Bill Whipple is a happy-go-lucky mechanic for MacDonald who thinks that he is the worlds greatest driver and lover. Mac has treated Bill like a son since he took him in. One day at the ... See full summary »
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Bill Whipple is a happy-go-lucky mechanic for MacDonald who thinks that he is the worlds greatest driver and lover. Mac has treated Bill like a son since he took him in. One day at the track, Bill sees Pat Bannon, and tries his best to impress her, but to no avail. On his way to catch a flight, he tricks Pat into taking him to the airport and she gets even by taking him up in a plane. He hates to fly, but will not show her that he is afraid and when the plane breaks up, he is a hero for rescuing her. This gets him publicity and Renny offers him his car to drive in the Indianapolis 500. Bill breaks with Mac to drive the car and puts it on the pole for the race. Then Renny double crosses Bill and plans to drive the car himself since Bill has tuned it so well. Written by
Tony Fontana <email@example.com>
According to contemporary newspaper reports, the cast and crew filmed scenes on location in Indianapolis for three weeks. The main cast did much of their own driving at the actual Indianapolis Motor Speedway. See more »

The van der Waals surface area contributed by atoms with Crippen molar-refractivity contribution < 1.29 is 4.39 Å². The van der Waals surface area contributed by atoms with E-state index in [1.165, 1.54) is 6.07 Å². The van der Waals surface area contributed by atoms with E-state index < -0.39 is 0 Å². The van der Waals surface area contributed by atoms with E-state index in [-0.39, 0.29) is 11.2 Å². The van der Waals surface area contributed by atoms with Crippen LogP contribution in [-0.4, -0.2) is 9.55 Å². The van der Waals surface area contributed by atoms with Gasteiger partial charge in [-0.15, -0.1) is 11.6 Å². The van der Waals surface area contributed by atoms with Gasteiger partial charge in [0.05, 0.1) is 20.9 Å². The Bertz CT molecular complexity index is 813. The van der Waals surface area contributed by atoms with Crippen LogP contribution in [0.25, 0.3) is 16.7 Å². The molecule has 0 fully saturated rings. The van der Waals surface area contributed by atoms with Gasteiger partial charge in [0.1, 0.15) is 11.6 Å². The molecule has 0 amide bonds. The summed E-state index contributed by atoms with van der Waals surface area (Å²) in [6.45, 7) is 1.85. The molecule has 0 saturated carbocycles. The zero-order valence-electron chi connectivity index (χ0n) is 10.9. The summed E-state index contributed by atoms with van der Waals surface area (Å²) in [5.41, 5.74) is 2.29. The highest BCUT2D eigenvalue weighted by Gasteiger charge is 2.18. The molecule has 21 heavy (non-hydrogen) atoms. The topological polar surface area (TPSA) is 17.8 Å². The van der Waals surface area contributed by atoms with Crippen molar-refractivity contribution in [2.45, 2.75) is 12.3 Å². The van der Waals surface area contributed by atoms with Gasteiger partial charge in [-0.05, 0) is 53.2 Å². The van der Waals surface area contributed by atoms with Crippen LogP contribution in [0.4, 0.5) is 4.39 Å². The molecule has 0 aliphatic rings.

William Haines' final silent film has him playing the same type of part he did throughout the decade. In the film he plays Bill Whipple, a cocky race car driver who thinks he's the greatest thing in the world. He eventually sells out his best friend (Ernest Torrence) and gets overlooked by a girl (Anita Page) he has his eye on but soon Bill starts to realize that he's not as great as he thought. SPEEDWAY isn't a very memorable film and it's safe to say that the screenwriters simply copied earlier Haines' films as this thing doesn't offer anything original or fresh. If you really want to see Haines in a good role and film it's best to check out TELL IT TO THE MARINES or SPRING FEVER because this one here just doesn't cut it. I think when you mention Haines' name today you're going to find many film buffs who simply hate him and I can understand this. The characters he played were such jerks that it's easy to see why so many people might be turned off but in terms of a performance I thought he was terrific because of how well and easy he made this character seem annoying. It's the characters that are annoying and not Haines' himself so I can't fault his performance. I do think this film goes way too far in terms of that cockiness because even I started to really hate this guy and I couldn't care what happened to him. One example takes place when Haines walks into a restaurant and gets upset because the menu isn't clean. Fine, a bad joke. However, instead of just letting it go this scene continues to play out to the point where it's certainly not funny and you can't help but really start to hate the character because of how he's acting. Haines and Page appeared in a few films together but their chemistry here really isn't where it should be as the romance side of things never comes across. On their own both give fine performances but together there's just no spark. Torrence and Karl Dane are wasted in their supporting roles. The one interesting thing about this otherwise bland movie is that the race at the end was actually shot at the 1929 Indianapolis 500 and featured that events winner Ray Keech doing some work for this picture. It's strange to note that a man was killed during this actual race and that Keech himself would be killed during another race seventeen days later. Being able to see the actual event and how it looked in 1929 was certainly the highlight of the movie and the only real reason to watch this otherwise forgettable picture.
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